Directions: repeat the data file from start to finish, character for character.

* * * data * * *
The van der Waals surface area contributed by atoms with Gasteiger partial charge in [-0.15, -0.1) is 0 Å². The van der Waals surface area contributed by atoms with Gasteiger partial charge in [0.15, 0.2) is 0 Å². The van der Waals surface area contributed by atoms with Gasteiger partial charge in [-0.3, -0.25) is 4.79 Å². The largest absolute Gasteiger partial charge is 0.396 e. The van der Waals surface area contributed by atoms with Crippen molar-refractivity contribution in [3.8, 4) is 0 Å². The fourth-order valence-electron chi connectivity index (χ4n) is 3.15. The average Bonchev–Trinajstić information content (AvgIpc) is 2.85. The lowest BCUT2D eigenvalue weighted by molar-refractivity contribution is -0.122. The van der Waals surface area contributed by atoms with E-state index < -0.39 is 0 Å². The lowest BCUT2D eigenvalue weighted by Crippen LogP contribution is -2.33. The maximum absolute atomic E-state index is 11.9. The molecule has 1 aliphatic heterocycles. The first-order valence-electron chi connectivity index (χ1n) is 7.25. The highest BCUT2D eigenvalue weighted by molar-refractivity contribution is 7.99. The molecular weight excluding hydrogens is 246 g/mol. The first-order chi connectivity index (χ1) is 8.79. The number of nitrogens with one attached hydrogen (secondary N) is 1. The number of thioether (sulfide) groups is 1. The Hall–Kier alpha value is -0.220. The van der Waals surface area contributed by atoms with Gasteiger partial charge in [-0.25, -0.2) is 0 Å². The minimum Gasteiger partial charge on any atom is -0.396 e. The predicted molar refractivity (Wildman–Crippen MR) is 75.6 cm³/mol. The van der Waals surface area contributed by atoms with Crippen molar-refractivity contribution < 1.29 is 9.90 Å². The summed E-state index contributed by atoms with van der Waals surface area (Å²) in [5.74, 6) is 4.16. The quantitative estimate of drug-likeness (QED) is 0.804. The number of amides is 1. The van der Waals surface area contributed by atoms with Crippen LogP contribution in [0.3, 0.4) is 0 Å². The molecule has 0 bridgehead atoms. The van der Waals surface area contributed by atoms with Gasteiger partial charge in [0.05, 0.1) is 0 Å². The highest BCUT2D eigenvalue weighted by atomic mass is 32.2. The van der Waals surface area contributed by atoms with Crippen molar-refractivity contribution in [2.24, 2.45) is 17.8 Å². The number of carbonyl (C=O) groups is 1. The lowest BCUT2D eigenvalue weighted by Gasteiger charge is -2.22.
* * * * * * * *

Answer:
The van der Waals surface area contributed by atoms with Gasteiger partial charge in [-0.15, -0.1) is 0 Å². The van der Waals surface area contributed by atoms with Gasteiger partial charge in [0.15, 0.2) is 0 Å². The van der Waals surface area contributed by atoms with Gasteiger partial charge in [-0.3, -0.25) is 4.79 Å². The largest absolute Gasteiger partial charge is 0.396 e. The van der Waals surface area contributed by atoms with Crippen molar-refractivity contribution in [3.8, 4) is 0 Å². The fourth-order valence-electron chi connectivity index (χ4n) is 3.15. The average Bonchev–Trinajstić information content (AvgIpc) is 2.85. The lowest BCUT2D eigenvalue weighted by molar-refractivity contribution is -0.122. The van der Waals surface area contributed by atoms with E-state index < -0.39 is 0 Å². The lowest BCUT2D eigenvalue weighted by Crippen LogP contribution is -2.33. The maximum absolute atomic E-state index is 11.9. The molecule has 1 aliphatic heterocycles. The first-order valence-electron chi connectivity index (χ1n) is 7.25. The highest BCUT2D eigenvalue weighted by molar-refractivity contribution is 7.99. The molecular weight excluding hydrogens is 246 g/mol. The first-order chi connectivity index (χ1) is 8.79. The number of nitrogens with one attached hydrogen (secondary N) is 1. The number of thioether (sulfide) groups is 1. The Hall–Kier alpha value is -0.220. The van der Waals surface area contributed by atoms with Gasteiger partial charge in [-0.25, -0.2) is 0 Å². The minimum Gasteiger partial charge on any atom is -0.396 e. The predicted molar refractivity (Wildman–Crippen MR) is 75.6 cm³/mol. The van der Waals surface area contributed by atoms with Crippen molar-refractivity contribution < 1.29 is 9.90 Å². The summed E-state index contributed by atoms with van der Waals surface area (Å²) in [5.74, 6) is 4.16. The quantitative estimate of drug-likeness (QED) is 0.804. The number of amides is 1. The van der Waals surface area contributed by atoms with Crippen LogP contribution in [0.3, 0.4) is 0 Å². The molecule has 0 bridgehead atoms. The van der Waals surface area contributed by atoms with Gasteiger partial charge in [0.05, 0.1) is 0 Å². The highest BCUT2D eigenvalue weighted by atomic mass is 32.2. The van der Waals surface area contributed by atoms with Crippen molar-refractivity contribution in [2.24, 2.45) is 17.8 Å². The number of carbonyl (C=O) groups is 1. The lowest BCUT2D eigenvalue weighted by Gasteiger charge is -2.22.